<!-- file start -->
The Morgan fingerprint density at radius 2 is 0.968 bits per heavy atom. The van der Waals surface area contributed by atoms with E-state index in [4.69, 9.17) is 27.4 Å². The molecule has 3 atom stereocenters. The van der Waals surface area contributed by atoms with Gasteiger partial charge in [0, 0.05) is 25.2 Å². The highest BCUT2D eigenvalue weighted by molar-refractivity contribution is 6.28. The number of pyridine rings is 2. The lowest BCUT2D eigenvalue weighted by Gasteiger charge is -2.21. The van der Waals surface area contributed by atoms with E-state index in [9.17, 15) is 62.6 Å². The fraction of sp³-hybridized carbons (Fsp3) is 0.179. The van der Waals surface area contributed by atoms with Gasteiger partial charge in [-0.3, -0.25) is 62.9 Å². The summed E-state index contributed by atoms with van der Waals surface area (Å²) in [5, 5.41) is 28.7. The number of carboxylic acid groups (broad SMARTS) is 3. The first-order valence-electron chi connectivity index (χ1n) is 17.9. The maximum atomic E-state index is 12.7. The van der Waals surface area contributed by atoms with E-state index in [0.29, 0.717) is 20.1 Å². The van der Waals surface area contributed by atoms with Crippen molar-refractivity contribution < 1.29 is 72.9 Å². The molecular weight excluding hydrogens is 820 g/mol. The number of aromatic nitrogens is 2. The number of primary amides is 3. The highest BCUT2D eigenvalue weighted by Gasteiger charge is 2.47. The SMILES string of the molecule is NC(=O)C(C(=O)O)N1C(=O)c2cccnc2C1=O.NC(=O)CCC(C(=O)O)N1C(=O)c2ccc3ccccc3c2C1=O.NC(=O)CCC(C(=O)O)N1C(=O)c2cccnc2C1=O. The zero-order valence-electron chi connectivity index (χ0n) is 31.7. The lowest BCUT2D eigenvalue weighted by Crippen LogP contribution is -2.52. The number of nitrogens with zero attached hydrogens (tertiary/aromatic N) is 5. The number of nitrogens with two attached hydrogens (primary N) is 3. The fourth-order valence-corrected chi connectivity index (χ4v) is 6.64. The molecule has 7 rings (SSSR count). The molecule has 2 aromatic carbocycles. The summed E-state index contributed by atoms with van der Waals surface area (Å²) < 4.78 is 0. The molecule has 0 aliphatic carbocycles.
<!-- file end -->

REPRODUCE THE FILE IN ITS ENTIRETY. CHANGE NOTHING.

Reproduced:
The Morgan fingerprint density at radius 2 is 0.968 bits per heavy atom. The van der Waals surface area contributed by atoms with E-state index in [4.69, 9.17) is 27.4 Å². The molecule has 3 atom stereocenters. The van der Waals surface area contributed by atoms with Gasteiger partial charge in [0, 0.05) is 25.2 Å². The highest BCUT2D eigenvalue weighted by molar-refractivity contribution is 6.28. The number of pyridine rings is 2. The lowest BCUT2D eigenvalue weighted by Gasteiger charge is -2.21. The van der Waals surface area contributed by atoms with E-state index in [9.17, 15) is 62.6 Å². The fraction of sp³-hybridized carbons (Fsp3) is 0.179. The van der Waals surface area contributed by atoms with Gasteiger partial charge in [-0.3, -0.25) is 62.9 Å². The summed E-state index contributed by atoms with van der Waals surface area (Å²) in [5, 5.41) is 28.7. The number of carboxylic acid groups (broad SMARTS) is 3. The first-order valence-electron chi connectivity index (χ1n) is 17.9. The maximum atomic E-state index is 12.7. The van der Waals surface area contributed by atoms with E-state index in [0.29, 0.717) is 20.1 Å². The van der Waals surface area contributed by atoms with Crippen molar-refractivity contribution < 1.29 is 72.9 Å². The molecular weight excluding hydrogens is 820 g/mol. The number of aromatic nitrogens is 2. The number of primary amides is 3. The highest BCUT2D eigenvalue weighted by Gasteiger charge is 2.47. The SMILES string of the molecule is NC(=O)C(C(=O)O)N1C(=O)c2cccnc2C1=O.NC(=O)CCC(C(=O)O)N1C(=O)c2ccc3ccccc3c2C1=O.NC(=O)CCC(C(=O)O)N1C(=O)c2cccnc2C1=O. The zero-order valence-electron chi connectivity index (χ0n) is 31.7. The lowest BCUT2D eigenvalue weighted by Crippen LogP contribution is -2.52. The number of nitrogens with zero attached hydrogens (tertiary/aromatic N) is 5. The number of nitrogens with two attached hydrogens (primary N) is 3. The fourth-order valence-corrected chi connectivity index (χ4v) is 6.64. The molecule has 7 rings (SSSR count). The molecule has 2 aromatic carbocycles. The summed E-state index contributed by atoms with van der Waals surface area (Å²) < 4.78 is 0. The molecule has 0 aliphatic carbocycles.